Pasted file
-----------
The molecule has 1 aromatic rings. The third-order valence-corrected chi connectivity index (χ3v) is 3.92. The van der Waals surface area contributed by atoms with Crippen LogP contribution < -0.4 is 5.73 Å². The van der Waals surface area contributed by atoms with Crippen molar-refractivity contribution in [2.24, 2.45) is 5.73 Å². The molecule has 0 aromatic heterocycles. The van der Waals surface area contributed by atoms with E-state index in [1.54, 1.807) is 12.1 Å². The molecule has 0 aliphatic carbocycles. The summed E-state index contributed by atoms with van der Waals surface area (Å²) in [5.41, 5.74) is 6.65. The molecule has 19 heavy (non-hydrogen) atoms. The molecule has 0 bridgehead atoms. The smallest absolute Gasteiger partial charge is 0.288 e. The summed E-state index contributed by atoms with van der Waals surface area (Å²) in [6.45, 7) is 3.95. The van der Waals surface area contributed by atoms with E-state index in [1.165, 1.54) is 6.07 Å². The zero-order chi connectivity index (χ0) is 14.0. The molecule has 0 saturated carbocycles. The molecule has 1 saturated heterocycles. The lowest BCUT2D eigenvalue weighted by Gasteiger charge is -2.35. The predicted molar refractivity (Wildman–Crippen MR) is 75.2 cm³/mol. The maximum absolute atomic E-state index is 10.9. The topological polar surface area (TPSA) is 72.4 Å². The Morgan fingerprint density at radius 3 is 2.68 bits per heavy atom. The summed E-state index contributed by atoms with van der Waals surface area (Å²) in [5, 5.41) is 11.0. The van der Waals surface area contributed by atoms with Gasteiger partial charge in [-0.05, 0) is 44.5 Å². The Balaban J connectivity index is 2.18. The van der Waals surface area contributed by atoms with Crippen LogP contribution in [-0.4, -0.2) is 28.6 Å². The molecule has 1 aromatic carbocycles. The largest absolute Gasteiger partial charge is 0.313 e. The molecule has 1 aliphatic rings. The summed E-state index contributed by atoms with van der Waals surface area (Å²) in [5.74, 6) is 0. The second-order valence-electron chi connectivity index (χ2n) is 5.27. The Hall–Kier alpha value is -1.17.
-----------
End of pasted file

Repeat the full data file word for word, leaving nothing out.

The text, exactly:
The molecule has 1 aromatic rings. The third-order valence-corrected chi connectivity index (χ3v) is 3.92. The van der Waals surface area contributed by atoms with Crippen LogP contribution < -0.4 is 5.73 Å². The van der Waals surface area contributed by atoms with Crippen molar-refractivity contribution in [2.24, 2.45) is 5.73 Å². The molecule has 0 aromatic heterocycles. The van der Waals surface area contributed by atoms with E-state index in [1.54, 1.807) is 12.1 Å². The molecule has 0 aliphatic carbocycles. The summed E-state index contributed by atoms with van der Waals surface area (Å²) in [5.41, 5.74) is 6.65. The molecule has 19 heavy (non-hydrogen) atoms. The molecule has 0 bridgehead atoms. The smallest absolute Gasteiger partial charge is 0.288 e. The summed E-state index contributed by atoms with van der Waals surface area (Å²) in [6.45, 7) is 3.95. The van der Waals surface area contributed by atoms with E-state index in [1.165, 1.54) is 6.07 Å². The zero-order chi connectivity index (χ0) is 14.0. The molecule has 0 saturated carbocycles. The molecule has 1 saturated heterocycles. The lowest BCUT2D eigenvalue weighted by Gasteiger charge is -2.35. The predicted molar refractivity (Wildman–Crippen MR) is 75.2 cm³/mol. The maximum absolute atomic E-state index is 10.9. The topological polar surface area (TPSA) is 72.4 Å². The Morgan fingerprint density at radius 3 is 2.68 bits per heavy atom. The summed E-state index contributed by atoms with van der Waals surface area (Å²) in [5, 5.41) is 11.0. The van der Waals surface area contributed by atoms with Gasteiger partial charge in [-0.05, 0) is 44.5 Å². The Balaban J connectivity index is 2.18. The van der Waals surface area contributed by atoms with Crippen LogP contribution in [-0.4, -0.2) is 28.6 Å². The molecule has 1 aromatic carbocycles. The largest absolute Gasteiger partial charge is 0.313 e. The molecule has 1 aliphatic rings. The summed E-state index contributed by atoms with van der Waals surface area (Å²) in [5.74, 6) is 0. The second-order valence-electron chi connectivity index (χ2n) is 5.27. The Hall–Kier alpha value is -1.17.